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If co-ed youth sport is a Pandora’s Box, then Game On

January 15, 2014 – 10:55 AM

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By Laura Pappano

Much of the modern life has evolved — and at breakneck pace — but too many adults in positions of power continue to enforce a maddeningly old-fashioned mindset when it comes to young female athletes and co-ed play.

I was recently contacted by a mom whose third grade daughter – eight years old – was first allowed to join a community youth basketball team with boys and then tossed off the roster. May I repeat: This is third grade.

The reasoning?  The organization’s board chair, this mom wrote, “informed me that the majority of the board members were of the opinion that girls should not be allowed to play with boys. He stated that although this is just 3rd grade, allowing them to play now opens a ‘Pandora’s Box’ of issues and makes it more difficult for them to disallow it in the future.”

Obviously, Pandora’s Box was flung opened a long time ago. You can also bet that all the young Pandoras growing up today have no intentions of shutting it.

Earlier this week in Pennsylvania, U.S. Middle District Judge Matthew W. Brann ruled that the Line Mountain School District could not bar 12-year-old Angie Beattie from the middle school wrestling team. Beattie, who has wrestled since third grade – may we pause to recognize that starting early gives girls a chance to develop skills to compete successfully? – earned a 5-3 record last season in club wrestling.

The frustrating thing? The school district’s arguments against Beattie sound like the arguments against 3rd grade co-ed basketball – and like the arguments that have been struck down in previous court cases. School officials argued that letting girls wrestle boys presented psychological, physical, and moral risks.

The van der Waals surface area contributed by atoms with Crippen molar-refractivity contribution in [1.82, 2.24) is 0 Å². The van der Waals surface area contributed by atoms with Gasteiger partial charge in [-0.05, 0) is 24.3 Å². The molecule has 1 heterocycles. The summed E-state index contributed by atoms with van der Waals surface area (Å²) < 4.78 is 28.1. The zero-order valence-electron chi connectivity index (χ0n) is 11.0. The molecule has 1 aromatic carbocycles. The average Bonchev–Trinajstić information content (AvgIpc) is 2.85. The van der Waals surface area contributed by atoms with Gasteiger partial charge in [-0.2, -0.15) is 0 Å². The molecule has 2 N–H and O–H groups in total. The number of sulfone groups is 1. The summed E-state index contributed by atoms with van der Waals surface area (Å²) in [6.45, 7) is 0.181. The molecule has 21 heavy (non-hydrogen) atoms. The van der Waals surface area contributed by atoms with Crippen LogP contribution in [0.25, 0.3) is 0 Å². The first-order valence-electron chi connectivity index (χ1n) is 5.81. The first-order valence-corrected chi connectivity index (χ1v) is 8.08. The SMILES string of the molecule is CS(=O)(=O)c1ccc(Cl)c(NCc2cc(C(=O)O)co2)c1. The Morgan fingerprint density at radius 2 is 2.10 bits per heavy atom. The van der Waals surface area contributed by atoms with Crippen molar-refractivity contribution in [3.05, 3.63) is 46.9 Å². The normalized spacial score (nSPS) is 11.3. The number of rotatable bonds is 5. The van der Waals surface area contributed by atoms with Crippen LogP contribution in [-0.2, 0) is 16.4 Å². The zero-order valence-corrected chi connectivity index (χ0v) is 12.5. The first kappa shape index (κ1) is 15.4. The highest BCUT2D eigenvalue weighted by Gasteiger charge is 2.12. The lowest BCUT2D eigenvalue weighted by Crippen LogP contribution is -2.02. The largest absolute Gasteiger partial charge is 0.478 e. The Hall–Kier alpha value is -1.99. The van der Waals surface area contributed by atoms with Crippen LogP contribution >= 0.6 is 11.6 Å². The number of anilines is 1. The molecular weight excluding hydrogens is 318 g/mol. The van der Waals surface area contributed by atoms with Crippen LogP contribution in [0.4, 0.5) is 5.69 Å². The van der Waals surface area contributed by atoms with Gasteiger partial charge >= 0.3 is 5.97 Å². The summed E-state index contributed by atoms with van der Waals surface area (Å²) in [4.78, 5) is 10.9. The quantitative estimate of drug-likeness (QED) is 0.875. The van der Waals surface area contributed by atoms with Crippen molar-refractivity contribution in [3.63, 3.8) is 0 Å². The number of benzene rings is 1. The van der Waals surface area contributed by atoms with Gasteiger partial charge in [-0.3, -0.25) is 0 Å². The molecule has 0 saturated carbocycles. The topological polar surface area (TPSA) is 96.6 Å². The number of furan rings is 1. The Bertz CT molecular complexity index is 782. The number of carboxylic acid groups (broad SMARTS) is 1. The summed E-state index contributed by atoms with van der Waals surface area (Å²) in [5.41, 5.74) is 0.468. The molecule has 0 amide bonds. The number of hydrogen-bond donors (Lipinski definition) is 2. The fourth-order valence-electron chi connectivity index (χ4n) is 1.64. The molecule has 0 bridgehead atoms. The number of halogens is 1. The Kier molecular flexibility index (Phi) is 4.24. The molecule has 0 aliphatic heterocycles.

School officials back in 1996 reached for the same argument when Tiffany Adams of Wichita, Kansas wanted to wrestle on the Valley Center High School team. The court ruled that while student safety was, indeed, an important goal that Tiffany was no more in need of protection than any other qualified student who wanted to wrestle.

The ruling includes a message that school officials in Line Mountain (and board members barring a girl from 3rd grade basketball) might well heed. The notion of “protecting” qualified girls but not boys, the court said, “suggests the very sort of well meaning but overly paternalistic attitude about females which the Supreme Court has viewed with such concern.”

The most striking part of the court ruling, though, was the finding that barring Tiffany from the team denied her the ability to develop her skills as a wrestler and this had caused her “irreparable harm” and violated her constitutional rights. Wow.

It’s a point school officials and recreation board chairs ought to think about next time they drag out the tired claim that they are “protecting” girls by excluding them.

Better to let them know that Pandora has her uniform on – and she’s ready to play.

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